SAL/ON

A Blog of Seattle Arts & Lectures

5 Reasons to See Jesmyn Ward

We can think of many reasons why you should join SAL on Wednesday, January 17 to see Jesmyn Ward, the lyrical Southern author gracing all of 2017’s best-of book lists, but here are our top five:


By: Emmy Newman, SAL Intern

1. She writes close to home. Jesmyn Ward’s two National Book Award-winning novels, Salvage the Bones (2011) and Sing, Unburied, Sing (2017) are set in the fictional town of Bois Sauvage on the Mississippi Gulf Coast. Modeled after Ward’s hometown of DeLisle, Ward has written herself into the tradition of authors like William Faulkner and his fictionalized world of Yoknapatawpha County. “I wanted to write about the experiences of the poor and the black and the rural people of the South so that the culture that marginalized us for so long would see that our stories were as universal, our lives as fraught and lovely and important as theirs,” Ward told the audience at the ceremony for her latest National Book Award win. While her writing pays homage to Ward’s hometown, her books hit home for thousands of readers with their themes of fragility and strength, and beauty standing shoulder-to-shoulder with death.

2. She has a genre for every reader. In addition to literary gold stars for her prodigious fiction skill, Ward has proven her prowess as a nonfiction writer and editor. In Men We Reaped (2013), Ward remembers the deaths of five young black DeLisle men in her life over a four-year period. While the men were killed by seemingly disparate causes, including car accidents, suicide, and murder, Ward’s storytelling weaves their lost lives together into a larger narrative of systemic racism and rural poverty in Southern black communities. “Ward capably, sensitively covers many important subjects—from the fragility of African-American manhood, to the expectations of familial responsibility, to the difficulties of living in both the white and black worlds,” writes Richard Torres for NPR. Ward also served as the editor for the collection The Fire This Time: A New Generation Speaks About Race (2016). Inspired by James Baldwin’s The Fire Next Time, the collected essays and poems explore black experiences in America—Kirkus Reviews calls its pieces “timely contributions to an urgent national conversation.”

3. She has the skill to infuse poetry into her prose. In an interview with the Paris Review, Ward said, “I’m a failed poet. Reading poetry helps me to see the world differently, and I try to infuse my prose with figurative language.” Her lyrical flexibility coupled with prosaic strength have not gone unnoticed in her work. Entertainment Weekly writes, “Ward has emerged as one of the most searing and singularly gifted writers working today. Absorbing the harsh beauty of her writing isn’t easy; reading Sing sometimes feels like staring into the sun. But she also makes it impossible to turn away.” Or, as a review in The New Yorker sums, the effect of Ward’s carefully crafted sentences “can be hypnotic. Some chapters sound like fairy tales.”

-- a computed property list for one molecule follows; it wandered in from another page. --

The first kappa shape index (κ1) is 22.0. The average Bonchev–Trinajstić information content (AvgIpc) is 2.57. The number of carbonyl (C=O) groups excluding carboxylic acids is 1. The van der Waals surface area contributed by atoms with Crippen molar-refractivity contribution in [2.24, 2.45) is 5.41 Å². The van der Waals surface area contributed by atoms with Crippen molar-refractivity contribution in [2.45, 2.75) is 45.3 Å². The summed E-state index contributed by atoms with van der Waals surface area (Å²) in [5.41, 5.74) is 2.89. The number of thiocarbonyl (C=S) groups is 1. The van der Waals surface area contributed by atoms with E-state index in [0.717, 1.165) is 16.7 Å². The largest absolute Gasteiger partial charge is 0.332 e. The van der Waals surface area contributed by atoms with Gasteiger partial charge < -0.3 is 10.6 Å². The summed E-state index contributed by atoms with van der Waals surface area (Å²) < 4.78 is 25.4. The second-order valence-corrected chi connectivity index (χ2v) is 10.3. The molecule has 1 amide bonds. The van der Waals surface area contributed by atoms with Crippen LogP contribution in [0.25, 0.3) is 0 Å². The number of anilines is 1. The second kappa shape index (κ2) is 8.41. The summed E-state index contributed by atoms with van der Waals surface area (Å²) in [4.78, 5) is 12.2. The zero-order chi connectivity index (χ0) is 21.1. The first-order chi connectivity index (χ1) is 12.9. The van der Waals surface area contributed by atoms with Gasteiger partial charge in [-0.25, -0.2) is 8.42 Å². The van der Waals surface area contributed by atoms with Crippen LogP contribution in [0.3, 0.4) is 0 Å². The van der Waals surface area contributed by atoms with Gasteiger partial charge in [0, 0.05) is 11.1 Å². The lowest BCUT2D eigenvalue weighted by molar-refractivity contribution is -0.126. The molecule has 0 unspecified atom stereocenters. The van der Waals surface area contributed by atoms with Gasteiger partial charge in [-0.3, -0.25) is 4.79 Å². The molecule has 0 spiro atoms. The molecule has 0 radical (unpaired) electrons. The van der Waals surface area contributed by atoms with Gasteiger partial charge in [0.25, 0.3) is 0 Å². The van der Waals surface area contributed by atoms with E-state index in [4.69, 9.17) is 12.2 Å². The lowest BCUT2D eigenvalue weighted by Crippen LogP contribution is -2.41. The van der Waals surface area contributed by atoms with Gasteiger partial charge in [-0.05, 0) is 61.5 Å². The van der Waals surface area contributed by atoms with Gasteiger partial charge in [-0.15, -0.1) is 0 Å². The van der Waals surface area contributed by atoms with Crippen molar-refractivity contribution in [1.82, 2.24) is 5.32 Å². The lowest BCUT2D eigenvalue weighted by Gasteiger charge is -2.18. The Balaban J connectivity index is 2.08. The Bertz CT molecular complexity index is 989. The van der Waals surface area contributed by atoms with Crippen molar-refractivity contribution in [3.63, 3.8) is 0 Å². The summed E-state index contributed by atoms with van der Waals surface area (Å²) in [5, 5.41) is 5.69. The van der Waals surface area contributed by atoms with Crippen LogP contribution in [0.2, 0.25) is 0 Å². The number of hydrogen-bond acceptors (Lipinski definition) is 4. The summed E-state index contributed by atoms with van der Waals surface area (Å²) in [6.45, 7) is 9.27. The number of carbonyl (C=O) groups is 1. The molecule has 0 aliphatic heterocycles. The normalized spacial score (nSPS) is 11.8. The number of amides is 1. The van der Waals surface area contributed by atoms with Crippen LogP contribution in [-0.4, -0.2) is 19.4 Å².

4. She has lived through disaster and knows what it takes to rebuild. Ward’s second novel, Salvage the Bones, is set in the final days leading up to Hurricane Katrina, an event she lived through with her family. “I saw an entire town demolished, people fighting over water, breaking open caskets searching for something that could help them survive,” Ward recalls. After being refused shelter by a white family, Ward and her family managed to survive the storm after hunkering down in trucks in an open field. When Ward says, “I needed narrative ruthlessness. I couldn’t dull the edges and fall in love with my characters and spare them. Life does not spare us,” she is speaking honestly of the ruins. The strength of Ward’s work continues in her most recent novel, Sing, Unburied, Sing, as it follows another fractured family living in the ashes of the storm. As The New Yorker notes, Sing has “the haunted quality of an afterlife; its characters seem stranded in an epilogue,” reminding us of the rippling effects of systemic racism and ineffective aid that has allowed this storm to remain long past its first wind.

5. She will be remembered. As the first woman to win two National Book Awards for Fiction, Ward has already made her undeniable mark on history. Eight men have won the esteemed award multiple times, including William Faulkner, John Cheever, and John Updike, but Ward’s repeat lands her on the historical notables list. In addition to her N.B.A. wins, Ward has also been awarded a Stegner Fellowship at Stanford, a Strauss Livings Prize, and a MacArthur “Genius” grant in her career. At the N.B.A. awards ceremony this November, she spoke about the prejudice she has faced as a female writer of color: “Throughout my career, when I have been rejected, there was sometimes subtext, and it was this: People will not read your work because these are not universal stories… [But] you looked at me, at the people I love and write about, you looked at my poor, my back, my Southern children, women, and men—and you saw yourself. You saw your grief, your love, your losses, your regrets, your joy, your hope.”


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Posted in 2017/18 SeasonLiterary Arts Series